This article is taken from the January/February 2021 issue of The Critic. To get the full magazine why not subscribe? Right now we’re offering three issue for just £5.
When Marianne Taylor left the Kent coast and went inland to university, she couldn’t sleep. Not because, as I’m sure happened to most of us, there was a boy in the room above who stayed up until the early hours listening to French jazz while smoking spliffs out the window, but because for the first time in her life there were no herring gulls squawking in the night sky.
As a nation, we tend not to share Taylor’s love for the six species of laridae, from the Greek meaning “ravenous seabird”, that breed in the UK. They are, by her reckoning, Britain’s most hated birds but they are also, in a sense, some of the most successful. While the population in recent years has declined, Taylor writes that “their numbers grew dramatically through the early twentieth century” due “to the expansion of the fishing industry, and the creation of large, open rubbish tips”, both of which provided them with a reliable food source.
Taylor observes that where humans are taking whatever they want from the land and the sea, there are gulls on hand to clean up after us. She doesn’t quite make the leap, but there is something of a fear of the uncanny bound up in anecdotes of humans interacting with gulls. They are every bit as hungry, noisy, and opportunistic as we are, and they thrive in so many of the places that we have declared ours.
There is also a subversiveness in their indulgence in carefree brutality in spaces of designated peace and tranquility. The most notable example is the lesser black-backed gull in Hyde Park that earns a grizzly living by drowning pigeons before tearing them to pieces in front of horrified picnickers.
But one man’s horror show is another man’s meat, and up down the country on any bright Saturday afternoon, wherever you find large flocks of gulls you’ll also find larophiles, or gullards as they’re unkindly known, flocking to see them. Particularly popular in Britain, larophilia consists of loitering around landfill sites or on harbour walls, with a telescope. Taylor has learnt that the fanatics aren’t looking for beauty. Gulls, she admits, “aren’t really that inherently appealing”; what the larophiles desire is a story or a wayward traveller.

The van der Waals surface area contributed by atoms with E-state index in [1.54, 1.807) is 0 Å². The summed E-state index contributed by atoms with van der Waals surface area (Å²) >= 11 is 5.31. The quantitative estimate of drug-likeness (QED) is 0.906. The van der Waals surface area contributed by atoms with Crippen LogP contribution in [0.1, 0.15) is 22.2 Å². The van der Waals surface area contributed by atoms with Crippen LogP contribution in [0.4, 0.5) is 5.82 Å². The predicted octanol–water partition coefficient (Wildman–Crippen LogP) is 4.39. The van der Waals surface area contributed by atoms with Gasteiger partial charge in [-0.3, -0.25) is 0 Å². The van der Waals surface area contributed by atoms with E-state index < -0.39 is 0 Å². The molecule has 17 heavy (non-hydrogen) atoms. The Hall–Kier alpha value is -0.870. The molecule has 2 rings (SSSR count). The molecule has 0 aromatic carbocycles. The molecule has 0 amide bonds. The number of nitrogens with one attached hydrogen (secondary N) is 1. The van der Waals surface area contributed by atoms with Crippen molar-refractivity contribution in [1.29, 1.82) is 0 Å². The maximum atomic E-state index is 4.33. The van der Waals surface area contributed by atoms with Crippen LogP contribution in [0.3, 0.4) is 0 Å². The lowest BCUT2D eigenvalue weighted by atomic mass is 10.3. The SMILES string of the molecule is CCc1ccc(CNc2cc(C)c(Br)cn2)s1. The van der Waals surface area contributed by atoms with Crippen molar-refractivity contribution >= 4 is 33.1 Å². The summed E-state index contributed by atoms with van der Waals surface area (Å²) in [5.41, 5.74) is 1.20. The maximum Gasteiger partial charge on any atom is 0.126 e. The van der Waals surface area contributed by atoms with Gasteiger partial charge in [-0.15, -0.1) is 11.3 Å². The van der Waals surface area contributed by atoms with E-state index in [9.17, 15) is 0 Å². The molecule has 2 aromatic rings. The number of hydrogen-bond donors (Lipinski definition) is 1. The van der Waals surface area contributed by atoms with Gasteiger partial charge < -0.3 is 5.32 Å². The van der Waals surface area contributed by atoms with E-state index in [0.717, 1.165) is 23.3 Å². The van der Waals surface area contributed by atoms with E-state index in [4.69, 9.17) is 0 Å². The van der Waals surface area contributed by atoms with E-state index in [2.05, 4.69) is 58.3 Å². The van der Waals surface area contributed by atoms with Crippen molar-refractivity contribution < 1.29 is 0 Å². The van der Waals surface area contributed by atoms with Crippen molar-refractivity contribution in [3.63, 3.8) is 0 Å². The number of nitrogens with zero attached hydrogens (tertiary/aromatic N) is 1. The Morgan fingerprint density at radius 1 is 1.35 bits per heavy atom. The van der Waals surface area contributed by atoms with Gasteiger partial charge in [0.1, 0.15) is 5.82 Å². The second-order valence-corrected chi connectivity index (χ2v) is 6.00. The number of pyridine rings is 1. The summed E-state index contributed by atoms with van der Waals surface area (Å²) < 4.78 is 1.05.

It takes moxie, when purple prose is the order of the day, to write so functionally. In a sense, it’s refreshing
Any gull with a big numbered leg ring has been registered, meaning its voyages over land and sea can be traced, while the likes of a Kumlien’s Gull, which should really be across the Atlantic with the rest of its kind, would afford a gullard serious bragging rights if they saw it eating a kebab in Carlisle. Taylor edges towards something fascinating but she leaves the stone unturned. Why do people, men mostly, spend all night sleeping in their cars in the hope of seeing a “freak” at first light? What is it that they really see in the winged oddities?
Like The Way of the Hare, Taylor’s 2017 study of what is possibly Britain’s favourite mammal, The Gull Next Door is ecologically rigorous. Those who want to know about moulting processes and how you age a bird in gull years will be satisfied. However, those hungry for poetic renderings of men weeping in caves and journalists in dungarees who kick cocaine and take on an allotment — all so hot in nature writing right now — may feel underfed.
To give Taylor her due, it takes moxie, when purple prose is the order of the day, to write so functionally. In a sense, it’s refreshing, but there is a point to the wonder and projection the likes of Adam Nicolson found such success with in his 2017 book, The Seabird’s Cry. The point is that it gets people to fight for the natural world.
Bob Dylan, as the folk singer and campaigner Sam Lee said to me recently, didn’t unite people in the fight for civil rights with numbers and data — he did it with beauty, music and artistry.
Those hungry for poetic renderings of men weeping in caves and journalists in dungarees who kick cocaine and take on an allotment may feel underfed
Seabirds certainly aren’t eating chips in the last-chance saloon yet. They’re doing better than farmland birds, and much better than waders, but success is relative in an age when the turtledove and the curlew may well become extinct in Britain in our lifetime. Most gulls around our coast are amber- listed, meaning that the population is in decline but the situation isn’t woeful.
But for the kittiwake, at 380,000 pairs the most numerous of our breeding gulls, things have taken a turn for the worse: the little bird, which spends most of its life at sea, is starting to disappear at an astonishing rate. Colonies across the world are failing entirely, the species is designated as vulnerable globally, and is red-listed in the UK. Their decline, driven by crashing plankton populations and the overfishing of sand eels, which form a large part of their diet, is an important reminder that just because something is ubiquitous one moment, it doesn’t mean that humans can’t destroy everything it depends on very quickly.
Ornithological rigour has its place but — and I write this as someone who recently drove for five hours to see the world’s most inland kittiwake population — Taylor fails to rouse passion about the bird’s plight at a time when passion is vital. As a field guide, Taylor’s book works well. It will certainly leave you much better-acquainted with the gull next door, but I’d be surprised if you fell in love — and she needs you more than ever.
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